Yale’s annual report on campus and fire security reveals significant increases in the number of reported burglaries and sex offenses on campus in 2015.

Sixty-nine burglaries and 26 incidents of sexual offenses — defined in the report as either rape or forcible fondling — were reported on campus in 2015, a significant increase from 33 burglaries and 17 sexual offenses in 2014. The report also showed that a greater proportion of these burglaries and sexual offenses occurred in campus residencies than did in 2014. The statistics detailed in the report were collected from separate reports released by the Yale Police and New Haven Police Departments, as well as from incidents recorded by University officials with knowledge of sexual assault complaints and disciplinary referrals.

“This annual report is a good way to get a sense of what types of crime are occurring and how one year compares to the two previous years to give readers of the report some context,” Deputy Vice President for Human Resources and Administration Janet Lindner told the News. “The report is not meant to create fear -— it’s meant to share information and improve awareness.”

Lindner released the report in a campus-wide email on Friday in advance of the federally mandated Oct. 1 deadline for the report’s release. She noted that a majority of all the crimes committed on campus were nonviolent and that violent crime, both on and off campus, is on a 20-year downward trend.

Lindner also stated that the most common crime at Yale is theft -— mostly of cell phones and bicycles — but added that the community also has “crimes in which victims are punched or hit while they were robbed.” In one of last year’s most notable incidences, a prominent Yale professor was beaten and robbed while walking home from work.

Moderate increases in reports of on-campus robbery and motor-vehicle theft were also detailed in the report. On the University’s West Campus, only one crime, a count of stalking, has been recorded since 2013.

The report is in compliance with the requirements of the federal Jeanne Clery Act. Under the Clery Act, higher education institutions receiving federal funding must publicly release their campus crime statistics and provide their campus communities with timely warnings when a crime occurs. At Yale, this latter obligation is fulfilled by messages sent to the community from Yale police Chief and Director of Public Safety Ronnell Higgins.

The 2015 report is the second since Congress’ 2013 reauthorization of the Violence Against Women Act significantly expanded college sexual assault reporting requirements. Prior to VAWA’s reauthorization, incidences of sexual violence were classified in Clery Act reports as either “forcible” or “nonforcible.” Now, sexual offenses are reported in the more specific categories of rape, fondling, statutory rape and incest.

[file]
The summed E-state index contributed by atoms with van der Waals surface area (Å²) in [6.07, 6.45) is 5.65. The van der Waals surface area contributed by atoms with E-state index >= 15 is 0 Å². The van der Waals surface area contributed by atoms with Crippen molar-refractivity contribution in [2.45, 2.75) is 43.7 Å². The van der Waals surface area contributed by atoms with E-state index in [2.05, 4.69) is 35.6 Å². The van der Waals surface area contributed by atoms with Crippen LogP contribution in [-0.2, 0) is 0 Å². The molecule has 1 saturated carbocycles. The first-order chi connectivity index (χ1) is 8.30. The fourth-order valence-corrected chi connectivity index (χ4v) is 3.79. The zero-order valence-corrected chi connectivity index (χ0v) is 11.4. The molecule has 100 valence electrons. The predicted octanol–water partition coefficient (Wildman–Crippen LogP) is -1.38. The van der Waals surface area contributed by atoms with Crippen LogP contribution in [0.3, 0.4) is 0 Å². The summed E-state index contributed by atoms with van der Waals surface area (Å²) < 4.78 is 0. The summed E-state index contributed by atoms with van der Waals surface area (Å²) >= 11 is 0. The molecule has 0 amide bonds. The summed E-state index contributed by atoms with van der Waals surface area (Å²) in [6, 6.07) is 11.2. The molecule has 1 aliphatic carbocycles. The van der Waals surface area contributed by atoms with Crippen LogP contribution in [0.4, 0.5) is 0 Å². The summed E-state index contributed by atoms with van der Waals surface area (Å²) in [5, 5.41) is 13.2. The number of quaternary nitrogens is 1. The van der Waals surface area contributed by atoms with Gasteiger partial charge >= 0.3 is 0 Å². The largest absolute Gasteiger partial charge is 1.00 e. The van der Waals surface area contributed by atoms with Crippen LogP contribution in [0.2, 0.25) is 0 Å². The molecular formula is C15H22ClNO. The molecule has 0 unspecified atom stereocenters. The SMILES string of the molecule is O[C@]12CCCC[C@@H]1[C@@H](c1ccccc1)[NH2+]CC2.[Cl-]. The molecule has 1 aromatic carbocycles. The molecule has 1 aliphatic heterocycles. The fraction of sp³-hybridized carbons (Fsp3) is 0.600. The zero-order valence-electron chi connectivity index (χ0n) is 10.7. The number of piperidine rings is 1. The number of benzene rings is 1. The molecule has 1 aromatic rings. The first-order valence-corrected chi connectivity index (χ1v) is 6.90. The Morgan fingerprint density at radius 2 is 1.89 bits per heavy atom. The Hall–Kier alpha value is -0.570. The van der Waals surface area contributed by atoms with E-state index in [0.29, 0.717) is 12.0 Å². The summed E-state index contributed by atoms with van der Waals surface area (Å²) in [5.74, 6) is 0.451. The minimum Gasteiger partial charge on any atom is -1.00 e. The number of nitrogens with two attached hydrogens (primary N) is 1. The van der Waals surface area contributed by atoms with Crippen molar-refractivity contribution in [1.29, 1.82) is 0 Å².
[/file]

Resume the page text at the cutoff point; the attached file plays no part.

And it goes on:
VAWA also mandates the separate reporting of offenses including domestic violence and dating violence. Yale reported no counts of domestic violence in 2015, a decrease from six on campus counts in 2014. Eight incidences of dating violence were reported on Yale’s campus in both 2014 and 2015.

This report comes after survey results released last September by the Association of American Universities showed that over half of respondents at Yale said they had experienced some form of sexual harassment since arriving on campus. Around 74 percent of female undergraduate respondents reported some form of sexual harassment, a figure that stood at 84.2 percent among respondents who do not identify as male or female.

In a University-wide email following the release of the AAU survey results, University President Peter Salovey wrote that “the prevalence of such behavior runs counter to our most fundamental values. It threatens individual students, our learning environment, and our sense of community.”

In the email, Salovey also said he was concerned that a majority of Yale respondents chose not to report incidents of sexual assault and harassment to campus officials.

Data from the 2015 Clery Reports across the Ivy League do not reflect a consistent trend among Yale’s peers. Harvard, Princeton and Cornell also all saw increases in reported incidences of rape and fondling on their campuses last year, whereas reported sexual offenses decreased at Brown, Columbia and Dartmouth. At the University of Pennsylvania, reported incidences of rape and fondling remained largely the same.

There were 10 fire-related incidents that occurred in University facilities during the 2015 year. This is a slight decrease from the 12 fire incidents reported in 2014.